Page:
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Did you help someone this year? According to new research, you probably did. And even if your gesture was small, it likely made a powerful difference.
In a new survey, 90 percent of people reported taking action to support others this year, according to data released by OptionB.org, a nonprofit organization that promotes resiliency founded by Facebook Chief Operating Officer Sheryl Sandberg.
As part of the organization’s annual #OptionBThere for the holidays initiative, the nonprofit, in partnership with Survey Monkey, asked 2,050 adults about their experiences in 2020. The survey found that adults of all ages helped each other in unprecedented ways this year.
While people may assume that only big gestures get noticed, the survey showed that even small acts of kindness were meaningful. “We often think that we need to show up in big ways, and that prevents us sometimes from taking action,” says Rachel Thomas, CEO of OptionB.org and its sister nonprofit, LeanIn.org, both founded by Sandberg. The survey also found:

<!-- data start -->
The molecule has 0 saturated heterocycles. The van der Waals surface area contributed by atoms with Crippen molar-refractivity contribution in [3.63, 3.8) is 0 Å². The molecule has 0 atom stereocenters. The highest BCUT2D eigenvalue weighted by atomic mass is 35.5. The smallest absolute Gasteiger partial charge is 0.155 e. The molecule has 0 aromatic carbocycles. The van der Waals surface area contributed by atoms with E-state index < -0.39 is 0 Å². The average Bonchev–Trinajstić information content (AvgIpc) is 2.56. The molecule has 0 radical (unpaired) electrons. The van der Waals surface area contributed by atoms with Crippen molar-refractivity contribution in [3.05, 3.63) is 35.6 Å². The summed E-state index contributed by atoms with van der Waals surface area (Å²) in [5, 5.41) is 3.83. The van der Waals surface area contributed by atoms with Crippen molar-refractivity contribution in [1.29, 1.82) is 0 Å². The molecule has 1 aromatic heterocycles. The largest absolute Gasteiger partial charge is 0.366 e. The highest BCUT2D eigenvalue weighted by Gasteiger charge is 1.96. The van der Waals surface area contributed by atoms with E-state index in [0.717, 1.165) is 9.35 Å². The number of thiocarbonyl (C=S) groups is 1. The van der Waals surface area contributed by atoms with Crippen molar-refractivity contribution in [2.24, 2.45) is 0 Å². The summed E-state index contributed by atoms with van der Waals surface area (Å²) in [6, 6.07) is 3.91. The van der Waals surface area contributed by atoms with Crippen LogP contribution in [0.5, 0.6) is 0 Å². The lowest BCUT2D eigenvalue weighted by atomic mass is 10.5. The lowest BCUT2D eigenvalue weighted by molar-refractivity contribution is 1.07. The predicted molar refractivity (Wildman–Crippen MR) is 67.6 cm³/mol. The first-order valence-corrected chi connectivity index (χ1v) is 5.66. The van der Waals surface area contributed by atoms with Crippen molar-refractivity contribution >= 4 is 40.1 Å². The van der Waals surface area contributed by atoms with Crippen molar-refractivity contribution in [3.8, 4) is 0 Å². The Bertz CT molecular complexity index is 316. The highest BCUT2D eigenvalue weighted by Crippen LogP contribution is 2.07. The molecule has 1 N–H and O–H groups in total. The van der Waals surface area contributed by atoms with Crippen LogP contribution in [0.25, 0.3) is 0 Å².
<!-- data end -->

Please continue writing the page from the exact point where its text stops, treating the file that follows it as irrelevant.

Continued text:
Small acts of kindness have a lot of power, says Thomas, adding that members of OptionB.org’s online community, which offers peer-to-peer support for those facing grief and other hardships, have seen that value firsthand. “Even if your words aren’t perfect or your gestures are small and unexpected, they might be exactly what someone needs,” she says.
The survey also found that this year was difficult for many people and those acts of kindness were essential:
Supporting others can lift your own spirits, Thomas says. “A really powerful way to build your own resilience, and your own sense of well-being, is to actually show up for others,” Thomas says. Seventy percent of those surveyed said they felt better able to handle new challenges in the future because of the hardships they faced this year.
And here’s another bit of good news: With so many of us facing the same challenges as our neighbors, “people are sharing what’s going on with each other in ways they haven’t before,” Thomas says. That “creates a sense of shared understanding and shared empathy.”
She hopes the empathy and kindness noted in the survey results will keep on growing. “The more you show up, and the more you take action, the more comfortable you can be doing it,” Thomas says. “It really sets off a virtuous cycle. And of course, it feels good.”
Article written by Melissa Rayworth for AARP.org: https://www.aarp.org/home-family/friends-family/info-2020/kindness-survey.html